September 5, 2015 | David F. Coppedge

Reproducibility Crisis in Psychology, and Other Science Woes

Here’s more evidence that human pride, greed and ambition can get in the way of the ideals of science.


The Open Science Collaboration tried to reproduce 100 psychology results published in leading journals. Their results, published in Science Magazine, show that only about a third yielded significant results in support of the conclusions, even when the original authors certified the methods used.

“Many psychology papers fail the replication test,” John Bohannon reported in the same issue of Science Magazine. By any measure, a two-thirds failure rate is statistically significant. The researchers understand this does not bode well for science’s reputation. “Reproducibility is a defining feature of science, but the extent to which it characterizes current research is unknown,” they begin their paper. “Scientific claims should not gain credence because of the status or authority of their originator but by the replicability of their supporting evidence.Live Science followed up with this headline: “Only One-Third of Psychology Findings May Be Reliable – Now What?

Elizabeth Gilbert, one of the members of the Open Science Collaboration, wrote the following recommendations in The Conversation:

  • We must stop treating single studies as unassailable authorities of the truth. Until a discovery has been thoroughly vetted and repeatedly observed, we should treat it with the measure of skepticism that scientific thinking requires. After all, the truly scientific mindset is critical, not credulous….
  • Of course, adopting a skeptical attitude will take us only so far. We also need to provide incentives for reproducible science by rewarding those who conduct replications and who conduct replicable work….
  • Better research practices are also likely to ensure higher replication rates. There is already evidence that taking certain concrete steps – such as making hypotheses clear prior to data analysis, openly sharing materials and data, and following transparent reporting standards – decreases false positive rates in published studies. Some funding organizations are already demanding hypothesis registration and data sharing.
  • Although perfect replicability in published papers is an unrealistic goal, current replication rates are unacceptably low. The first step, as they say, is admitting you have a problem. What scientists and the public now choose to do with this information remains to be seen, but our collective response will guide the course of future scientific progress.

It sounds like many researchers should form another collaboration. They could call it Scientists Anonymous.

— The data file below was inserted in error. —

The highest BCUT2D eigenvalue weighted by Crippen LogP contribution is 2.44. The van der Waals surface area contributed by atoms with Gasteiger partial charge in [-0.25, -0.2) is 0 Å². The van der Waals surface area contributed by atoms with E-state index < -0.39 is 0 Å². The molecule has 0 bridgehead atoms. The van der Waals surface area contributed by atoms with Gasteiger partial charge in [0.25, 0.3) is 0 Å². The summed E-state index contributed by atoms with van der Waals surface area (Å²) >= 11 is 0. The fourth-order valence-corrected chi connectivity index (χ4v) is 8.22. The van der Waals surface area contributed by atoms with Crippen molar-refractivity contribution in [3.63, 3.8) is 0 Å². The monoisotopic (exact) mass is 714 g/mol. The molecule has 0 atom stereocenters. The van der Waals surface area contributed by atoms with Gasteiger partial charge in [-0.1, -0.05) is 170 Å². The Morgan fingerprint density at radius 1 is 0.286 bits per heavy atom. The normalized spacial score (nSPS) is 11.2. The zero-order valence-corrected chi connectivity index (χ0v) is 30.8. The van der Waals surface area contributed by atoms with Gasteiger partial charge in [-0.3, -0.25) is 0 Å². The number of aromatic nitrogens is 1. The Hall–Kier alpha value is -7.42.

Data Integrity

PLoS Biology published a paper titled, “The Question of Data Integrity in Article-Level Metrics.” The article describes various anti-fraud measures the Public Library of Science (PLoS) is taking to prevent and detect fraud. “The efforts summarized above aim to mitigate some of the concerns about data integrity, but more work needs to be done,” the authors say before issuing their Call to Action. It should be obvious, though, that data are morally neutral. Any integrity in data requires moral action from human beings.

Fake Peer Review

On another front, Nature reported that faked peer review led to 64 retractions. “The cull comes after similar discoveries of ‘fake peer review’ by several other major publishers,” reporter Ewen Calloway says. Some publishers are setting up safeguards in light of the scandal, but “It is important publishers take rapid but careful action,” a spokesperson for the Committee on Publication Ethics (COPE) says.

“The particular problem of fake review comes about when authors are allowed to suggest possible peer reviewers,” says Wager. “The system sounds good. The trouble is when people game the system and use it as a loophole.

The involvement of third-party companies in bogus peer review is “more worrying”, Wager adds, because it could mean that the practice is more systemic and extends beyond a handful of rogue authors.

Another worry is robotic publishing. Software can be designed to generate fake journal papers that might get published. It seems intuitive that robots can only have the ethics that are programmed into them by humans. If future dishonest robots vanquish the honest robots, the robots will not be morally accountable; it will only reflect the talent of the respective programmers.

You can’t have science without honesty. Where does honesty come from? Can it evolve? See our next entry.



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